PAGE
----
By RJ Mitchell
CALLUM SMITH is already targeting a pre-Christmas return to the competitive fray in the 2023 European Men’s Team Championship qualifiers in an impressive show of resolve following his recent ankle ligament injury.
The three-time Scottish Men’s singles champion suffered a torn ligament and bone bruising to his right ankle during a training session at the Sir Craig Reedie Centre on June 28 and will undergo surgery next week to repair the damage.
But buoyed by the well-wishes and support of family, friends and his colleagues in the Scotland squad, Callum is already focussing on his post-op rehab in a demonstration of admirable positivity.
While the 21-year-old has already been back in the gym to power his way through an upper body weights session after Monday’s timely draw for the European Men’s Team Championship qualifiers, which has landed Scotland in Group 5 sub group 1 alongside Slovakia and Ukraine, gave him a blazing beacon of light on the horizon.
The Scottish champion said: “I’m definitely happy I have the surgery next week. The medics confirmed I’d need it this week and then I will have the procedure next week and that is a big positive for me mentally.
“It will mean I will be back to normal a lot quicker, knowing that the surgery is ASAP and the Scottish Institute have been dealing with that and they have been excellent.
“They have helped me through the last month and it is a huge plus to be part of the set up with the quality of medical staff available helping me to recover from this and I’m already very grateful for all that has been done for me.
“The European Men’s Teams Champs qualifiers in December is something that I hope I can be a part of but I just don’t know how recovery will go and the main thing is not to be putting pressure on myself in this respect.
“With the draw coming out earlier this week it did give me something positive to think about and it would be great to help us qualify for the finals in Poland.”
Smith has spent most of the post injury period encased in a protective boot but has already been able to drive to physio sessions all of which has been a help after sustaining the injury.
Recalling the instant it all went pear – shaped, Smith demonstrated impressive perspective regarding the moment all professional athletes fear most: “It happened in a training session where I had been engaged in an attack and defence exercise and I went for a jump smash and on the way down I almost landed on my toes. Then with all my weight and gravity coming down through my ankle I went over on it, heard the snap and the voice inside my head just went: ‘Oh No!’
“Then I was straight down on the floor and when I tried to get back up it wasn’t happening and I had to get carried to a chair. So I have a snapped the ligament and have bone bruising to the right ankle and it is by far the worst injury I’ve had.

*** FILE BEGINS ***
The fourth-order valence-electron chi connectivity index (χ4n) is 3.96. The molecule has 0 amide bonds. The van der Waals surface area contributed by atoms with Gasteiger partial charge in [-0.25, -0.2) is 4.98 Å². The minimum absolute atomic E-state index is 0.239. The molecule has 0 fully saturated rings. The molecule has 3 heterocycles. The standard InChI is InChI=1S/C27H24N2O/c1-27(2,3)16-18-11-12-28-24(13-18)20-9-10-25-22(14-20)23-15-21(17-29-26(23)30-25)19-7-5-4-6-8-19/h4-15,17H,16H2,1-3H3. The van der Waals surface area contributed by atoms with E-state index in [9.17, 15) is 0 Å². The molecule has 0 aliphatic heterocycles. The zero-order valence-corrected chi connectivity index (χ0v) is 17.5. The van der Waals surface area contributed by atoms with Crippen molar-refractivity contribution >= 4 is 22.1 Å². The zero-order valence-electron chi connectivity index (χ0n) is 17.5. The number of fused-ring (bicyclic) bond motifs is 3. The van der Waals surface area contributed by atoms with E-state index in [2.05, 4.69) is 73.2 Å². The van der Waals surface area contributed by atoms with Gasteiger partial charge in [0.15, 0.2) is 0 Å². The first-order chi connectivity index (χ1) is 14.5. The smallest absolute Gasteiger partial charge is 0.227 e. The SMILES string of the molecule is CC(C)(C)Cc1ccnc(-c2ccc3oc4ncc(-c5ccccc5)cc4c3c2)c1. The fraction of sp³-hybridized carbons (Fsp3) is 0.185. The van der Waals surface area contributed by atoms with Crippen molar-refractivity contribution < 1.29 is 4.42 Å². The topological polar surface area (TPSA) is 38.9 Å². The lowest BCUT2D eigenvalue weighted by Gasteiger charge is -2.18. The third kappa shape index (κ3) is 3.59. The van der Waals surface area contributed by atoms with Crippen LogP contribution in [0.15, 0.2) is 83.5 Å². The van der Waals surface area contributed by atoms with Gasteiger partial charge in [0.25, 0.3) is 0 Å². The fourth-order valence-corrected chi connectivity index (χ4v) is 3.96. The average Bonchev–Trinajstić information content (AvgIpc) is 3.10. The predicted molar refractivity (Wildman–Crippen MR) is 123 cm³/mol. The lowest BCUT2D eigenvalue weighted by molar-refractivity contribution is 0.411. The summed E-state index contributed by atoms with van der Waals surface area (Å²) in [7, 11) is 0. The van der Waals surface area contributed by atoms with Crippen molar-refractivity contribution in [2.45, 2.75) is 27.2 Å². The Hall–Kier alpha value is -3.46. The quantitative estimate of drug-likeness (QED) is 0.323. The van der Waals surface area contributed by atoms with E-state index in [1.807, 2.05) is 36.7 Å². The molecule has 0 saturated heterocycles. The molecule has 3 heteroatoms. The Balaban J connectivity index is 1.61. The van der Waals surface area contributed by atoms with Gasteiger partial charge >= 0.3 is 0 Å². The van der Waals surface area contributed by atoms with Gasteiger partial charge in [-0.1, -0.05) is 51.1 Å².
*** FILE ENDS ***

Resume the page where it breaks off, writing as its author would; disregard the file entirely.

“But although the first four weeks I’ve been on crutches and had the big boot on the swelling has gone down quite quickly, so that has been a big plus.
“After surgery, which is scheduled for next week, possibly on Thursday, I will be back in crutches and on the boot again and won’t be able to do much for the next four weeks.
“But I have already been working closely with the Scottish Institute of Sport doctors and physios and post op I will be trying to make sure I get back as best I can without taking any shortcuts.
“So roughly I will be out of action for three or four months and it’s going to take out a third of the year for me competitively speaking.
“But last week I was able to start driving and it was great just be able to get myself to the physio and then I was back in the gym doing a weights session for upper body which helped with my mood big time.
“Now with surgery confirmed next week I am looking at that as the first day of my comeback and then I will build from there.”
Still just 21 years-old and already a three-time national champion Smith was determined to look forward rather than back in anger: “It hasn’t really been a great year for me with catching Covid and then a few niggling injuries but then as an athlete you are never going to get through your career without injuries.
“I’d rather it happened at 21 than in my prime at 26 or 27 when I am hopefully established. For sure it’s not ideal to get surgery at 21 but it’s the right thing to do if I want be an elite athlete.
“The main thing now is to listen to the medics and not to rush it.”
When it comes to the monotony of rehabbing Callum has already discovered he may have a previously undiscovered skill which will help pass the time: “I have been trying not to sit on my bed and watched a few movies to pass the time. My girlfriend is desperate to see Barbie but that is maybe a bit of a stretch for me!
“But the other day I was actually cooking meals for my girlfriend’s family and I really enjoyed that so you never know how that might go in the months ahead.”
Yet of one thing there is no doubt and that is Callum’s genuine gratitude for the support of family, friends, colleagues, and sponsors which he has no doubt will play a key part in him bouncing back better than ever.
The Scotland international said: “All my family and friends have been great and so have the players in the Scotland squad. I came in the other day and the level of support and the well wishing from the guys really meant a lot.
“It really does help to have all that support as being in crutches and a boot, well 24 hours can seem like 48 hours, believe me! So it really lifts my spirits.
“Also a massive thanks to Scottish Institute, my friends and family and my sponsors who always have my back.
“So thanks to Victor, Uplift Forklifts Sandy Maclean & Co, Pearsons of Duns, Border Embroidery, they have all been great to me and a huge thanks to everyone, your support it is really appreciated.”
Everyone at Badminton Scotland wishes Callum a speedy recovery!